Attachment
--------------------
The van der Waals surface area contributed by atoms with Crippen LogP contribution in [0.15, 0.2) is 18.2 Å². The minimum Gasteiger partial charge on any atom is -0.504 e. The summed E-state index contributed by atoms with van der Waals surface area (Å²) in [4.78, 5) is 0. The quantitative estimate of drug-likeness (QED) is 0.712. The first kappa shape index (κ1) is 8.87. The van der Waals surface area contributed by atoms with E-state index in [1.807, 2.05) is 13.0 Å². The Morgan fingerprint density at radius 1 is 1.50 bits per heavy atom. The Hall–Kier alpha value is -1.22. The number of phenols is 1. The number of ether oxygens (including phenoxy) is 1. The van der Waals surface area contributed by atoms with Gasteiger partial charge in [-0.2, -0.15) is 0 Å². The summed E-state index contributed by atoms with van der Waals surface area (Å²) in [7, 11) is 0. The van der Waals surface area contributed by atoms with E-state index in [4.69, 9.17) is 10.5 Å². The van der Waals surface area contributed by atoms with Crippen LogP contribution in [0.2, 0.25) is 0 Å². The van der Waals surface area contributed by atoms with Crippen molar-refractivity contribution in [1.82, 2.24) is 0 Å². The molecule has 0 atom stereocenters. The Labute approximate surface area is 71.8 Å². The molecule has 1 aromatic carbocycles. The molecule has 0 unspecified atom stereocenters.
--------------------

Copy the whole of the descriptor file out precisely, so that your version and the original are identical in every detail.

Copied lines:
The van der Waals surface area contributed by atoms with Crippen LogP contribution in [0.15, 0.2) is 18.2 Å². The minimum Gasteiger partial charge on any atom is -0.504 e. The summed E-state index contributed by atoms with van der Waals surface area (Å²) in [4.78, 5) is 0. The quantitative estimate of drug-likeness (QED) is 0.712. The first kappa shape index (κ1) is 8.87. The van der Waals surface area contributed by atoms with E-state index in [1.807, 2.05) is 13.0 Å². The Morgan fingerprint density at radius 1 is 1.50 bits per heavy atom. The Hall–Kier alpha value is -1.22. The number of phenols is 1. The number of ether oxygens (including phenoxy) is 1. The van der Waals surface area contributed by atoms with Gasteiger partial charge in [-0.2, -0.15) is 0 Å². The summed E-state index contributed by atoms with van der Waals surface area (Å²) in [7, 11) is 0. The van der Waals surface area contributed by atoms with E-state index in [4.69, 9.17) is 10.5 Å². The van der Waals surface area contributed by atoms with Crippen LogP contribution in [0.2, 0.25) is 0 Å². The van der Waals surface area contributed by atoms with Crippen molar-refractivity contribution in [1.82, 2.24) is 0 Å². The molecule has 0 atom stereocenters. The Labute approximate surface area is 71.8 Å². The molecule has 1 aromatic carbocycles. The molecule has 0 unspecified atom stereocenters.